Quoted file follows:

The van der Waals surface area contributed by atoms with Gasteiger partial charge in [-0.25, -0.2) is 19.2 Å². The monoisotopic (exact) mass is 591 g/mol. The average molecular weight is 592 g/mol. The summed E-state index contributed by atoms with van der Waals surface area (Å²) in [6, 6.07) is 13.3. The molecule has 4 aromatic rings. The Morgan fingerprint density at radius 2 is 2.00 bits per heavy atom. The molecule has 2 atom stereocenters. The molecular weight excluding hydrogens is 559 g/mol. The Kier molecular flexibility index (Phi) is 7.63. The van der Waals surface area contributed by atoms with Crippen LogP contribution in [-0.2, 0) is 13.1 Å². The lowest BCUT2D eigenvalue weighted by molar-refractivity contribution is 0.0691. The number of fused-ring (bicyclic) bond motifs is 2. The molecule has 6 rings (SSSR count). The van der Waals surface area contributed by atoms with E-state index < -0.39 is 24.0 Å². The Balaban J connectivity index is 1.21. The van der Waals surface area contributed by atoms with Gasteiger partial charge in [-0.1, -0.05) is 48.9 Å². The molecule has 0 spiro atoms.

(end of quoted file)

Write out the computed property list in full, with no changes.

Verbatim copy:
The van der Waals surface area contributed by atoms with Gasteiger partial charge in [-0.25, -0.2) is 19.2 Å². The monoisotopic (exact) mass is 591 g/mol. The average molecular weight is 592 g/mol. The summed E-state index contributed by atoms with van der Waals surface area (Å²) in [6, 6.07) is 13.3. The molecule has 4 aromatic rings. The Morgan fingerprint density at radius 2 is 2.00 bits per heavy atom. The molecule has 2 atom stereocenters. The molecular weight excluding hydrogens is 559 g/mol. The Kier molecular flexibility index (Phi) is 7.63. The van der Waals surface area contributed by atoms with Crippen LogP contribution in [-0.2, 0) is 13.1 Å². The lowest BCUT2D eigenvalue weighted by molar-refractivity contribution is 0.0691. The number of fused-ring (bicyclic) bond motifs is 2. The molecule has 6 rings (SSSR count). The van der Waals surface area contributed by atoms with E-state index < -0.39 is 24.0 Å². The Balaban J connectivity index is 1.21. The van der Waals surface area contributed by atoms with Gasteiger partial charge in [-0.1, -0.05) is 48.9 Å². The molecule has 0 spiro atoms.